Tour Packages in Thailand Jump 20% as Chinese Tourists Arrive
Days after Chinese tourist started arriving in Thailand after a 2 year hiatus, tour packages for Chinese visitors have increased by 20% siting a lack of tours and high demand, according to the Tourism Authority of Thailand
According to Chuwit Sirivejkul, TAT’s regional director for marketing in East Asia, with pent-up demand from the Chinese market, most tourists will opt for independent travel as the Chinese government continues to prohibit tour operators from conducting outbound group tours.
According to him, the limited number of tour packages is due to fewer flight connections between the countries and unprepared tour agents in China. According to Mr Chuwit, package prices are 20% higher on average than before the pandemic.
Many airlines, he said, are working to increase flights in the first quarter.
According to Mr Chuwit, there are currently 344,446 confirmed seats with an 85% load factor on each flight from China, which could help carry 320,397 Chinese tourists to Thailand by March.
He stated that tourism operators in secondary cities could benefit from Chinese tourists, particularly repeat visitors looking for new destinations.
Mr Chuwit stated that challenges remain in terms of preparedness, such as developing a positive attitude toward Chinese tourists, Chinese language skills, and online payment platforms that are compatible with Chinese users.
“Today is an excellent opportunity for us to develop our supply ahead of competitors,” he said.
The TAT intends to launch a tourism campaign dubbed “China is Back” in order to attract more wealthy tourists.
Mr Chuwit also stated that the agency wishes to collaborate with popular Chinese travel platforms such as Trip.com, Fliggy, and Qunar in order to stimulate the market.
Use of Chinese Social Media Sites
The Thai Hotels Association (TAT) urged Thai hotels to prepare by using Chinese social media for direct sales, such as WeChat and Douyin, and enabling online payment services such as Alipay, UnionPay, and WeChatPay, at an online conference hosted by the TAT.
According to Nonglux Yooyendee, director of TAT’s Shanghai office, more Chinese tourists are looking for all-inclusive packages that include local experiences, lodging, and flights.
According to Boonrapee Damrongrat, director of TAT’s Guangzhou office, hotels must redesign their services to meet individual demand, particularly the family segment, by developing hotel apps that can customize services for each guest and preparing activities such as game rooms and children’s playgrounds.
According to Rungtip Bookkhuntod, director of TAT’s Kunming office, a number of Chinese tourists will visit by land and sea via caravan tours, river cruises, and high-speed trains.
The agency is assisting Chinese tour operators in offering caravan and cruise tour packages, as well as those taking the Kunming-Vientiane high-speed rail in the second quarter, when Beijing is expected to permit cross-border train travel.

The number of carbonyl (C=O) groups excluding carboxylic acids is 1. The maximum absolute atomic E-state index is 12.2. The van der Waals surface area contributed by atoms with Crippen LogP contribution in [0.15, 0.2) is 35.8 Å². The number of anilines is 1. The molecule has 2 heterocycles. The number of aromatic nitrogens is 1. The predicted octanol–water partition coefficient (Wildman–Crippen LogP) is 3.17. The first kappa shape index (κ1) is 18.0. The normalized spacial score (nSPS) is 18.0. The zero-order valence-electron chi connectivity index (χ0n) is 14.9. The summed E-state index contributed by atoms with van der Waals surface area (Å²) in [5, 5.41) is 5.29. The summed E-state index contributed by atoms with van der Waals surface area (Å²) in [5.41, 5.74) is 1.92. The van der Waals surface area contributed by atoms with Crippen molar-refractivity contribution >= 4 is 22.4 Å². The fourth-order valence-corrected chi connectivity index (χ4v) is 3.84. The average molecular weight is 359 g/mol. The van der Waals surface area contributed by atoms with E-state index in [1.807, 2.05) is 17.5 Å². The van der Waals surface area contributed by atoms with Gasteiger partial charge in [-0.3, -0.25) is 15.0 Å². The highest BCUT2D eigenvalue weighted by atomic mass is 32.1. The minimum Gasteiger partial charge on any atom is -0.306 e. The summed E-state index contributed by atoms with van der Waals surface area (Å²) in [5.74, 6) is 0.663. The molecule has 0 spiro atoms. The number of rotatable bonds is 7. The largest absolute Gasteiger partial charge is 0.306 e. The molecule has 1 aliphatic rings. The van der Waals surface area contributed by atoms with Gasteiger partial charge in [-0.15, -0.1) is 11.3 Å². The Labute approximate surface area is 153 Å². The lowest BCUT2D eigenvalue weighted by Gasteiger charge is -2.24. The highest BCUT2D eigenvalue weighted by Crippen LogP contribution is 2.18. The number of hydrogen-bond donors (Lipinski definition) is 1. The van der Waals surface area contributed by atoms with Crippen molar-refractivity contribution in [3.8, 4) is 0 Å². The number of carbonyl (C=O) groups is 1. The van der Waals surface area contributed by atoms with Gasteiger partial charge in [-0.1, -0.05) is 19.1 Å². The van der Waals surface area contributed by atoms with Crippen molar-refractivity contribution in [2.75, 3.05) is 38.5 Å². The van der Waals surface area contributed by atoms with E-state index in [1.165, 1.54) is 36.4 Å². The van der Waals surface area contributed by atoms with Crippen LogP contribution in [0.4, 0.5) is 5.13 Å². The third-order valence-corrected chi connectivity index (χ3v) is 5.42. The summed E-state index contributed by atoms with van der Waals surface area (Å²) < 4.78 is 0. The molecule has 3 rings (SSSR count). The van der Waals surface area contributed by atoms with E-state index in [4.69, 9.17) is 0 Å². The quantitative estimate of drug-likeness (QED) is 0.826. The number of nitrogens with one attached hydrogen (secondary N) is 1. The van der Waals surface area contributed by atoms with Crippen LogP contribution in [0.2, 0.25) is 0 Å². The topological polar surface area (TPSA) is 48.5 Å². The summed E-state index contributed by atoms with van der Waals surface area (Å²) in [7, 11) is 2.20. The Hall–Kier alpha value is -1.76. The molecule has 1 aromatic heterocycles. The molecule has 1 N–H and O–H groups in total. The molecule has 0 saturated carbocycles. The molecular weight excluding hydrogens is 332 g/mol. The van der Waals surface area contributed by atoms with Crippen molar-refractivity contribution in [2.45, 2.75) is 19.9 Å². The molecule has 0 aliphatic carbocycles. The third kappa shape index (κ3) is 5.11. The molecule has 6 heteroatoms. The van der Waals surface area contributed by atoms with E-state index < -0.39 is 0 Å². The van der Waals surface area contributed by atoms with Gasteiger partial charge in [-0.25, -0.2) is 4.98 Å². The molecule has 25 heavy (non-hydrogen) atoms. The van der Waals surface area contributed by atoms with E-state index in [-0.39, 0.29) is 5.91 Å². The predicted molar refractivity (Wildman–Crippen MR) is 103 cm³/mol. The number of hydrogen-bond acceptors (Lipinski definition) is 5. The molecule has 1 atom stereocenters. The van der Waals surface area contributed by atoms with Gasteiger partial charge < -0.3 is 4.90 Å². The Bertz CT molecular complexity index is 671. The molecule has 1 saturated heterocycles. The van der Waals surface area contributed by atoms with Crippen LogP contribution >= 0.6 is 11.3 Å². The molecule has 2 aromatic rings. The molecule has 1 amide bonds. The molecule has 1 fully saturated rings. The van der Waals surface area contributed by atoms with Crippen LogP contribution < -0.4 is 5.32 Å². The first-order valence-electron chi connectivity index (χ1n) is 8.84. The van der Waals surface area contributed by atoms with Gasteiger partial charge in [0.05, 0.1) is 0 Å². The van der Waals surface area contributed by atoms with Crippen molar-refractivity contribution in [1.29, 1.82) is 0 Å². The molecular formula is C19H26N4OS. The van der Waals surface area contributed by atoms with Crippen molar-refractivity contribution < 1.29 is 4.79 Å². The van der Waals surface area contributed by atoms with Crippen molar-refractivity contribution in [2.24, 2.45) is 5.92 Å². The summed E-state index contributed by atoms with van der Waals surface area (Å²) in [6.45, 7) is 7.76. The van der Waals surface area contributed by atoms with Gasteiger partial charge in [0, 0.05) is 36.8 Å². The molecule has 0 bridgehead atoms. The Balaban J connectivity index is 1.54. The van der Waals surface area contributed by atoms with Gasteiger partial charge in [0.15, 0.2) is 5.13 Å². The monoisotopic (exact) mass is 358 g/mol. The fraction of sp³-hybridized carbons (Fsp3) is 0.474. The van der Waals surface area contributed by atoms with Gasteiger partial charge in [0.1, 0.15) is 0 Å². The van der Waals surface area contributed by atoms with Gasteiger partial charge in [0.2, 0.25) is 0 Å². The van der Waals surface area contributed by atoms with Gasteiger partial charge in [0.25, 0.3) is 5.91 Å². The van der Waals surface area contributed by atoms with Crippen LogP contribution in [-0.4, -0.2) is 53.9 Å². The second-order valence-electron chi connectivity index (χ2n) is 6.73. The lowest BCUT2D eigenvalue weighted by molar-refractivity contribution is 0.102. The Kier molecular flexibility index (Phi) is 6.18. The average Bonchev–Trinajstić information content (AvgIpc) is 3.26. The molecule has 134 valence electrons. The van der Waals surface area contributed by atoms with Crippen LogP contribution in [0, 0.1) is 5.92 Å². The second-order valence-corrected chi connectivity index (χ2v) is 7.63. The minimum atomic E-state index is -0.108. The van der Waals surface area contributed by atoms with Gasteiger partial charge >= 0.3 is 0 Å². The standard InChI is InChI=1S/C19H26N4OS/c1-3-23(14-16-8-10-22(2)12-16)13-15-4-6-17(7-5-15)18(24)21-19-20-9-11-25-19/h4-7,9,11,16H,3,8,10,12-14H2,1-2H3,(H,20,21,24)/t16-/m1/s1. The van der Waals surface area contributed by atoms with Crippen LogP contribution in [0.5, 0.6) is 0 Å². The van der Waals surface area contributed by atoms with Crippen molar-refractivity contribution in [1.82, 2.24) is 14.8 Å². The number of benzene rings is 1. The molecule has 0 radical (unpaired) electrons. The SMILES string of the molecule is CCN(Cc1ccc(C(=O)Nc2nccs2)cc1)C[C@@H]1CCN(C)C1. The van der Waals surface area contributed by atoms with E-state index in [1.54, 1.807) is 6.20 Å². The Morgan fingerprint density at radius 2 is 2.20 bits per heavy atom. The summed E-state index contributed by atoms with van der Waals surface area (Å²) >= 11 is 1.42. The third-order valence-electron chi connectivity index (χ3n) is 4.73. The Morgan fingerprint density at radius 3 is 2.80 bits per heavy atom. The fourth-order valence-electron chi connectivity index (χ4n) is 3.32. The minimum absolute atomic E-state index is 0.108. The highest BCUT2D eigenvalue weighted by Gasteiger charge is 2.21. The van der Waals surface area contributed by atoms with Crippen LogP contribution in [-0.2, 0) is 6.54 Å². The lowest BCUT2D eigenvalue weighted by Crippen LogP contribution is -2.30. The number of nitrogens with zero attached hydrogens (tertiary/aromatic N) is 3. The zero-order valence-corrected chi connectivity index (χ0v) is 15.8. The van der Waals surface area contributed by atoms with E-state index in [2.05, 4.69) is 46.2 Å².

Meanwhile, according to the Department of Disease Control, the arrival of more Chinese tourists in Thailand is unlikely to result in an increase in the number of new Covid-19 infections (DDC).
The department stated that it will assess the situation with coronavirus infections in two weeks.
Chinese don’t pose Covid threat
The average caseload is currently 900 per day, with the number of Covid-19 patients in critical condition and requiring a respirator decreasing, according to DDC director-general Dr Tares Krassanairawiwong on Wednesday.
According to him, the virus is now killing eight people every day in the country. Furthermore, the number of cases after the New Year’s holidays has been lower than expected, he said.
Tourism businesses have been preparing for an influx of Chinese tourists since the country lifted quarantine measures over the weekend. They and their employees have been fully vaccinated and have been following the universal prevention measures, according to Dr Tares.
Because a large number of Chinese are expected to visit religious sites, the DDC is collaborating with the Ministry of Culture and the Bangkok Metropolitan Administration (BMA) to ensure that safety precautions are in place.
Body temperature scanners have been installed at international airports, and disease control personnel have been deployed to provide health advice to travelers who are infected or suspected of being infected with the virus, he said.
Dr Tares stated that the same Covid-19 measures imposed on air travelers will apply to other foreign and Thai nationals entering Thailand by land through border provinces such as Chiang Rai.
Tourists from countries such as India and China, where a negative RT-PCR Covid-19 test is required before they can return home, must still have health insurance that covers at least US$10,000 (335,400 baht) in Covid-19 treatment costs before entering Thailand, he added.
The DDC has designated at least two Covid-19 vaccination centers in Bangkok, as well as one in each of Phuket, Chon Buri, and Chiang Mai.
The AstraZeneca vaccine is estimated to cost 800 baht and the Pfizer vaccine is estimated to cost 1,000 baht.
According to Dr Tares, 300,000 Chinese tourists are expected to arrive in the next three months, accounting for about 5% of international arrivals.
Suksan Kittisupakorn, deputy clerk, stated that the BMA and the Ministry of Public Health have prepared over 10,000 hospital beds for new Covid-19 patients.